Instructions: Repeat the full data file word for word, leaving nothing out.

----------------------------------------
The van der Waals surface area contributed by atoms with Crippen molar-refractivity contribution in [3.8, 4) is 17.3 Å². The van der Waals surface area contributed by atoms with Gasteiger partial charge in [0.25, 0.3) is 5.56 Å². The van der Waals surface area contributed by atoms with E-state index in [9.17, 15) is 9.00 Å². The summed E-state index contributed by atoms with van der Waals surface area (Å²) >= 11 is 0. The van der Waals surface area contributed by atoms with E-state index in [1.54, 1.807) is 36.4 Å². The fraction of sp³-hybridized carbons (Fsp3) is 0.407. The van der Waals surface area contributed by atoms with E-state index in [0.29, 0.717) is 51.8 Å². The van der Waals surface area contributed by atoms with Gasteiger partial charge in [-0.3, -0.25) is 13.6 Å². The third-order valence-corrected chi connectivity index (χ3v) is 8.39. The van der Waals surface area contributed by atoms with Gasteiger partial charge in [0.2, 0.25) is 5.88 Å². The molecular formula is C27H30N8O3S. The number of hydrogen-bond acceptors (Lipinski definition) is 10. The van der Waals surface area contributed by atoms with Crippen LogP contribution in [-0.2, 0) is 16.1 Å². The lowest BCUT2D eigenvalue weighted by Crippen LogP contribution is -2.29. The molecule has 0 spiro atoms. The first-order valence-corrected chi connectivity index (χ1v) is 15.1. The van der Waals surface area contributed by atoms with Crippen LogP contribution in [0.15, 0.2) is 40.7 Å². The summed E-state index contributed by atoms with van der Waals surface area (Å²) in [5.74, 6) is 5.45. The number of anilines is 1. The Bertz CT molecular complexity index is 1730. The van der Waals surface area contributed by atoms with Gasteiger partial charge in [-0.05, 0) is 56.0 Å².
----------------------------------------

The van der Waals surface area contributed by atoms with Crippen molar-refractivity contribution in [3.8, 4) is 17.3 Å². The van der Waals surface area contributed by atoms with Gasteiger partial charge in [0.25, 0.3) is 5.56 Å². The van der Waals surface area contributed by atoms with E-state index in [9.17, 15) is 9.00 Å². The summed E-state index contributed by atoms with van der Waals surface area (Å²) >= 11 is 0. The van der Waals surface area contributed by atoms with E-state index in [1.54, 1.807) is 36.4 Å². The fraction of sp³-hybridized carbons (Fsp3) is 0.407. The van der Waals surface area contributed by atoms with E-state index in [0.29, 0.717) is 51.8 Å². The van der Waals surface area contributed by atoms with Gasteiger partial charge in [-0.3, -0.25) is 13.6 Å². The third-order valence-corrected chi connectivity index (χ3v) is 8.39. The van der Waals surface area contributed by atoms with Gasteiger partial charge in [0.2, 0.25) is 5.88 Å². The molecular formula is C27H30N8O3S. The number of hydrogen-bond acceptors (Lipinski definition) is 10. The van der Waals surface area contributed by atoms with Crippen LogP contribution in [-0.2, 0) is 16.1 Å². The lowest BCUT2D eigenvalue weighted by Crippen LogP contribution is -2.29. The molecule has 0 spiro atoms. The first-order valence-corrected chi connectivity index (χ1v) is 15.1. The van der Waals surface area contributed by atoms with Crippen LogP contribution in [0.15, 0.2) is 40.7 Å². The summed E-state index contributed by atoms with van der Waals surface area (Å²) in [5.74, 6) is 5.45. The number of anilines is 1. The Bertz CT molecular complexity index is 1730. The van der Waals surface area contributed by atoms with Gasteiger partial charge in [-0.05, 0) is 56.0 Å².